The soy beans for the Permaculture Association trials were put in the ground on Wednesday afternoon (21st May – a little later than they should have been, thanks to Post Office shenanigans claiming extra cash before letting me have them).
For the record, the soil texture is silty clay loam (it is well-draining) and it has a pH of 5.75. Optimal soil pH for soy beans is claimed to be 6.3-6.5, although this takes into account what is best for nitrogen-fixation in the soil, and the beans have been sown without the nitrogen-fixing bacteria inoculation (they are not believed to be present in native soils and others do use the inoculation, but the trial is assessing the crops success – or otherwise – without the inoculation). the same source suggests that soy beans will generally perform well between pH 6.0 and 7.0, so we’ll see how mine do a little outside that range.
The beds were prepared in the following way: a plastic membrane mulch (reused from previous operations) was used to clear an area of what had been permanent pasture over late summer and autumn 2013. The area had been of marginal fertility, although I had broadcast some dried seaweed mineral soil treatment and some rock-dust in this area a couple of years ago when I earmarked this plot for vegetable production. Having lifted the membrane in December 2013 I had planned to have spent winter 2013/14 preparing vegetable beds – the ensuing record wet winter rendered the soil too wet to work, and by the time I could work it, weeds had re-established themselves to some extent. A ‘peasant-hoe’ was used to till the soil (by my partner, bless-her – while I was putting in some rabbit fencing) and clumps of weeds were pulled out. A good tilth was created, but as the photo above shows, some remnants of vegetation were left in. This is not an issue, since the beds will be mulched with rotted wood-chips as soon as the beans have got away sufficiently and any weed remnants will go to boosting soil organic matter (they will not be dug into the soil so ‘nitrogen-robbery’ is not expected to be a factor). Less decomposed wood-chips will be used to mulch the surrounding paths after they have been mown – this year’s use of wood-chips for mulching and soil-building is to be the subject of a soon to be written post. The 68 beans supplied were planted in three rows a little less than 2 feet apart, and at 3 inch spacings. Overnight and the following day they were watered in by rain.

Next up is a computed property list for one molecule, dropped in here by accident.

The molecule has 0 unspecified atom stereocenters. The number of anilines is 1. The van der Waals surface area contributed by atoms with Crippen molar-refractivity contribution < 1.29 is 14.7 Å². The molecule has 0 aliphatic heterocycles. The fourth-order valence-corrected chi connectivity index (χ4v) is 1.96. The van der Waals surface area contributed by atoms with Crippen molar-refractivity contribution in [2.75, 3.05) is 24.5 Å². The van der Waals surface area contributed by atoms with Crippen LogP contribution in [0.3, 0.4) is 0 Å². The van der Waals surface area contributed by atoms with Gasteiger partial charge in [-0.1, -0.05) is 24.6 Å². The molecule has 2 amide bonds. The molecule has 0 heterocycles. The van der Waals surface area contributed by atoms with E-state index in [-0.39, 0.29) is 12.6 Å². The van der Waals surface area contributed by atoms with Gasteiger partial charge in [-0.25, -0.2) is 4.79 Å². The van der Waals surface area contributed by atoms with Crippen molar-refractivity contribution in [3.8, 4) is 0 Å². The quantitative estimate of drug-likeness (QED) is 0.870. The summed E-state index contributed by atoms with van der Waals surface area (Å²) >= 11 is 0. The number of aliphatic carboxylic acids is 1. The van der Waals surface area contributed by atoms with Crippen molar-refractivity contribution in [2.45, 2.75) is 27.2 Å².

I will post updates as and when …